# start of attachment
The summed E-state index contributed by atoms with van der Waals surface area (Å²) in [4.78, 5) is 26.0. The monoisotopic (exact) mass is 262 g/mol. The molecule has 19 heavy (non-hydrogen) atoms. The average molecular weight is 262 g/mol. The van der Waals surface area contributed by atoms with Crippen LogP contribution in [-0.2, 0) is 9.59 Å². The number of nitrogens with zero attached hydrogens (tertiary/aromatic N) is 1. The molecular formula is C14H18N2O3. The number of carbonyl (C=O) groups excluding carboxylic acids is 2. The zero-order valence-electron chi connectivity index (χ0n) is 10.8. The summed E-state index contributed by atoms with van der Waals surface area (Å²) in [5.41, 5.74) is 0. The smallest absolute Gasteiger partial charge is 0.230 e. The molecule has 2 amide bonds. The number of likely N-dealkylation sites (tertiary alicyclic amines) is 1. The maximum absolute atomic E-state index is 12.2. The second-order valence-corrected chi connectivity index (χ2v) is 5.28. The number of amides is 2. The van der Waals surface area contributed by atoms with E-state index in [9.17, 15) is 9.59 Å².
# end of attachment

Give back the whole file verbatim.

The summed E-state index contributed by atoms with van der Waals surface area (Å²) in [4.78, 5) is 26.0. The monoisotopic (exact) mass is 262 g/mol. The molecule has 19 heavy (non-hydrogen) atoms. The average molecular weight is 262 g/mol. The van der Waals surface area contributed by atoms with Crippen LogP contribution in [-0.2, 0) is 9.59 Å². The number of nitrogens with zero attached hydrogens (tertiary/aromatic N) is 1. The molecular formula is C14H18N2O3. The number of carbonyl (C=O) groups excluding carboxylic acids is 2. The zero-order valence-electron chi connectivity index (χ0n) is 10.8. The summed E-state index contributed by atoms with van der Waals surface area (Å²) in [5.41, 5.74) is 0. The smallest absolute Gasteiger partial charge is 0.230 e. The molecule has 2 amide bonds. The number of likely N-dealkylation sites (tertiary alicyclic amines) is 1. The maximum absolute atomic E-state index is 12.2. The second-order valence-corrected chi connectivity index (χ2v) is 5.28. The number of amides is 2. The van der Waals surface area contributed by atoms with E-state index in [9.17, 15) is 9.59 Å².